The official counters work from this platform from early morning to late afternoon.

Each fall a great flood of birds comes down from the north as the sun moves further south.  This amazing annual migration takes place right over our heads, but few people ever witness it and that’s unfortunate.  These are large birds; raptors to be specific. This grouping includes hawks, owls, eagles, and falcons. These birds follow certain geologic pathways as they have been doing for eons.  The routes are selected for their rising air currents to make the journey less energy sapping.  There are sites all across the U.S. where this phenomena happens and the map from Hawk Mountain in Pennsylvania clearly illustrates the routes the birds follow.


This is a juvenile Swainson’s hawk soaring with others over Panama City – another key migratory site.

Closer to my home is Hawk Ridge, located on the volcanic ridge that parallels the shoreline of Lake Superior. Hawk Ridge is a nationally famous location for birdwatchers and I encourage everyone (birdwatcher or not) to visit this easily accessible site.  Not only is it the best place to see some of the tens of thousands of birds that are winging overhead, but the expansive view of the lake and town below is unexcelled.  You really feel as though you’re on a mountaintop and in September and October, with the trees turning multiple shades of red and orange it is a painting in progress.

It is important to bring binoculars along when you go there, because many times the birds are flying high in the sky, looking like specks of pepper thrown against the clouds. Some will only travel as far as Iowa and Missouri, but others will reach Central and South America; places where they will be able to find food during  the winter months.

When the sun comes out at Hawk Ridge and starts to heat the dark rocks, great waves of  warm air swirl upwards like escalators of wind that the birds use to their advantage.  Lake Superior is such a massive body of water that birds choose to follow the shoreline, rather than attempt an open-water crossing.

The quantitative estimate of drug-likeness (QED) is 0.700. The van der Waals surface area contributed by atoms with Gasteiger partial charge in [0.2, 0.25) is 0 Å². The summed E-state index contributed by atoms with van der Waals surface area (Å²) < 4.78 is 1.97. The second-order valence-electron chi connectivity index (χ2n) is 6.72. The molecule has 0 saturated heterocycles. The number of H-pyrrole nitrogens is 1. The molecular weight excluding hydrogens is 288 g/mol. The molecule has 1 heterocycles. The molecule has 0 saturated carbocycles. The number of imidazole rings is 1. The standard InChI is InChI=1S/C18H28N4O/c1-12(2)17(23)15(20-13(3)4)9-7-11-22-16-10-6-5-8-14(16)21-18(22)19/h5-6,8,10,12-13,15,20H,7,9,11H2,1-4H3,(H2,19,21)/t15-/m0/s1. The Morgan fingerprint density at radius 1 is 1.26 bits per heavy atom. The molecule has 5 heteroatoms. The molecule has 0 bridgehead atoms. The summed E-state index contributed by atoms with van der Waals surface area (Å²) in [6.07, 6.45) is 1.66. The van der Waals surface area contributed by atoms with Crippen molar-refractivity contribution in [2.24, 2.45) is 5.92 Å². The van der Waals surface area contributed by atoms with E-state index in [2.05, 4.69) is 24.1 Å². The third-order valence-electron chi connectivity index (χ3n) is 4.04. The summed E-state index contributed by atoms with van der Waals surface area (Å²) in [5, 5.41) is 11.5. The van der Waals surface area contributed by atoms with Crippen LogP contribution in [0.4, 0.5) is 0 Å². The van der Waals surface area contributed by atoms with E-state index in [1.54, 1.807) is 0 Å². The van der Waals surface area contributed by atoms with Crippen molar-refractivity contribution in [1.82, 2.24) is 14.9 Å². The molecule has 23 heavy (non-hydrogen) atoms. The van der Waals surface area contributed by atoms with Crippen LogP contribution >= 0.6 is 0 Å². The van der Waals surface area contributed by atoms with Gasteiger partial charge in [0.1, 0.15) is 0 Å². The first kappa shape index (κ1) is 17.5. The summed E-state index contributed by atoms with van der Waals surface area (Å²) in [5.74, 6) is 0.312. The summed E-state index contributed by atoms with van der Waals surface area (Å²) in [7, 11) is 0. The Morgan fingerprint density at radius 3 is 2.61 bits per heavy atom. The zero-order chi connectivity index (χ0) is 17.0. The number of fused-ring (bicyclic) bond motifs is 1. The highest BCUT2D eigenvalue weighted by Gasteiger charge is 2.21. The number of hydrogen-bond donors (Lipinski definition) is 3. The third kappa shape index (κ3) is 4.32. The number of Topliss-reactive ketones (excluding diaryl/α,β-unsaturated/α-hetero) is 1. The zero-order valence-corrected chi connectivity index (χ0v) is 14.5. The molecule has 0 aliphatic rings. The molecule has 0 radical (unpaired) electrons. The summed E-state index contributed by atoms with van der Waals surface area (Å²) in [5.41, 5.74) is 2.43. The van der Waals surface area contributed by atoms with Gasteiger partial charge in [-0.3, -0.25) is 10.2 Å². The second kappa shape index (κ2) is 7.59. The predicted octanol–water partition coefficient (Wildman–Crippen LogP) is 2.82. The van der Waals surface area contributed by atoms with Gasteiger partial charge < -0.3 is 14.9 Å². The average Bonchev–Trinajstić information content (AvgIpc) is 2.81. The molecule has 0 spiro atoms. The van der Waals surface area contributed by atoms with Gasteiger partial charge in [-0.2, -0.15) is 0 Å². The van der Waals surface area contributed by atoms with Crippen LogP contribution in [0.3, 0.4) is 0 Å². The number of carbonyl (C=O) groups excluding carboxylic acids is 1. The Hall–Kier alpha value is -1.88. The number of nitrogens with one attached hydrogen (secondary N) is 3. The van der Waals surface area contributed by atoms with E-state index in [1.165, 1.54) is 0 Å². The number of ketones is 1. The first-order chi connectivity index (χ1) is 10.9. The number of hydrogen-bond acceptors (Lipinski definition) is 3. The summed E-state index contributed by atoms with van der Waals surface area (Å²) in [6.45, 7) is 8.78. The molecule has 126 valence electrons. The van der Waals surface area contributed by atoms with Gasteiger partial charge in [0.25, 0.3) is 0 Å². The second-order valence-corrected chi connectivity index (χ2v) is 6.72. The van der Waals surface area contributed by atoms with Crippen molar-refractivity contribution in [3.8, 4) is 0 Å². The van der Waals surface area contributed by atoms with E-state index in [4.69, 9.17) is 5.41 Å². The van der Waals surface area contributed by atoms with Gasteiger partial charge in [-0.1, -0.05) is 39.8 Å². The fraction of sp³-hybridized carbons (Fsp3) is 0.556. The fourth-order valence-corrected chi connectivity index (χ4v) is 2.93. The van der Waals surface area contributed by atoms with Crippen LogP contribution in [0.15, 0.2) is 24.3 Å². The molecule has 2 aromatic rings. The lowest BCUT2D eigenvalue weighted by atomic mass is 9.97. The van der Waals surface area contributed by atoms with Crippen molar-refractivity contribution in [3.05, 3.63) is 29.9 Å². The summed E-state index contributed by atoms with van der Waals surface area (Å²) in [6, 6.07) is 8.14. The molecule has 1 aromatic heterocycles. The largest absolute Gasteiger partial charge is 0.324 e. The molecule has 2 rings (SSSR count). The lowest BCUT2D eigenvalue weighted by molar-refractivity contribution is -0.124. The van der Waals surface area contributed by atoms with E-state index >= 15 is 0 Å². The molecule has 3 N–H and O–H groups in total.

Birdwatching with lots of other ‘eyes’

The City, with help from the Duluth Audubon Society purchased the highest part of the Ridge and set it aside as a Nature Reserve.  The Raptor counting officially began in 1972. The season begins in mid-August and goes into mid-December, with best viewing in mid-September to October when the largest concentration of birds can be seen.  On a good day – sunny with a west or northwest wind – as many as 20,000 birds may be counted.  Fourteen species are seen regularly and three less often, but the two most common are the broad-wing and the sharp-shinned hawks.


The thrill of setting a hawk free

In another part of the site, bird banders set up nets and use bait to entice the raptors to grab some food. In trying, they are caught in the nearly invisible nets and then banded, so that our knowledge of migration and each species can be better understood over time. It is done very quickly and then the bird is released to rejoin the river of raptors flowing overhead. Occasionally, a visitor to the Ridge has the unique opportunity to hold and release one of the birds; a thrill of a lifetime.

People come from all over the US and even beyond to experiences this annual spectacle of nature.  If you’re a birder like me and like the birds to come to you, visit a Hawk counting site.  It’s also a great way to enjoy the last warm days of autumn, while wishing the birds a safe journey to their winter territories.


The view alone is good enough reason to visit Hawk Ridge